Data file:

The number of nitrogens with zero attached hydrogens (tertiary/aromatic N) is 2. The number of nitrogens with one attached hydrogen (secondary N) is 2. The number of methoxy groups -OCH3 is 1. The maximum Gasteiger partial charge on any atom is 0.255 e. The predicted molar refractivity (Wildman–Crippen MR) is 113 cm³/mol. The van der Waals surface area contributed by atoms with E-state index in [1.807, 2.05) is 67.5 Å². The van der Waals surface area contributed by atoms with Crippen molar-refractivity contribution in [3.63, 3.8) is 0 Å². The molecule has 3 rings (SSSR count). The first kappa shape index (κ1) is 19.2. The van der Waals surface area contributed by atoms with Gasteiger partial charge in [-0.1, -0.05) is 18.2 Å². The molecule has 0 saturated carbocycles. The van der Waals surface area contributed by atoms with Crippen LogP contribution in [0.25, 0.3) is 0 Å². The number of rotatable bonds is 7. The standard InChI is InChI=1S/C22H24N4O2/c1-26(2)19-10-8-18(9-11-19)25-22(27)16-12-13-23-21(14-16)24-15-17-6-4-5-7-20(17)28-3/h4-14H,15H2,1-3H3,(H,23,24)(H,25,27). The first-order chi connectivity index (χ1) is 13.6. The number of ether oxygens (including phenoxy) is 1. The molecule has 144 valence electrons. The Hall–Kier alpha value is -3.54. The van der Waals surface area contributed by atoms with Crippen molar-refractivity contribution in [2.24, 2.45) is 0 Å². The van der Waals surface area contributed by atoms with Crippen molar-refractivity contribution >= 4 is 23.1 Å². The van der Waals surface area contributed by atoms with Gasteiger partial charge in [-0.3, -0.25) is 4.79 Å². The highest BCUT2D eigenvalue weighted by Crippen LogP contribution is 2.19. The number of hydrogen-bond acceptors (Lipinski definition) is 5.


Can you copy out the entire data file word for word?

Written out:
The number of nitrogens with zero attached hydrogens (tertiary/aromatic N) is 2. The number of nitrogens with one attached hydrogen (secondary N) is 2. The number of methoxy groups -OCH3 is 1. The maximum Gasteiger partial charge on any atom is 0.255 e. The predicted molar refractivity (Wildman–Crippen MR) is 113 cm³/mol. The van der Waals surface area contributed by atoms with E-state index in [1.807, 2.05) is 67.5 Å². The van der Waals surface area contributed by atoms with Crippen molar-refractivity contribution in [3.63, 3.8) is 0 Å². The molecule has 3 rings (SSSR count). The first kappa shape index (κ1) is 19.2. The van der Waals surface area contributed by atoms with Gasteiger partial charge in [-0.1, -0.05) is 18.2 Å². The molecule has 0 saturated carbocycles. The van der Waals surface area contributed by atoms with Crippen LogP contribution in [0.25, 0.3) is 0 Å². The number of rotatable bonds is 7. The standard InChI is InChI=1S/C22H24N4O2/c1-26(2)19-10-8-18(9-11-19)25-22(27)16-12-13-23-21(14-16)24-15-17-6-4-5-7-20(17)28-3/h4-14H,15H2,1-3H3,(H,23,24)(H,25,27). The first-order chi connectivity index (χ1) is 13.6. The number of ether oxygens (including phenoxy) is 1. The molecule has 144 valence electrons. The Hall–Kier alpha value is -3.54. The van der Waals surface area contributed by atoms with Crippen molar-refractivity contribution in [2.24, 2.45) is 0 Å². The van der Waals surface area contributed by atoms with Crippen molar-refractivity contribution >= 4 is 23.1 Å². The van der Waals surface area contributed by atoms with Gasteiger partial charge in [-0.3, -0.25) is 4.79 Å². The highest BCUT2D eigenvalue weighted by Crippen LogP contribution is 2.19. The number of hydrogen-bond acceptors (Lipinski definition) is 5.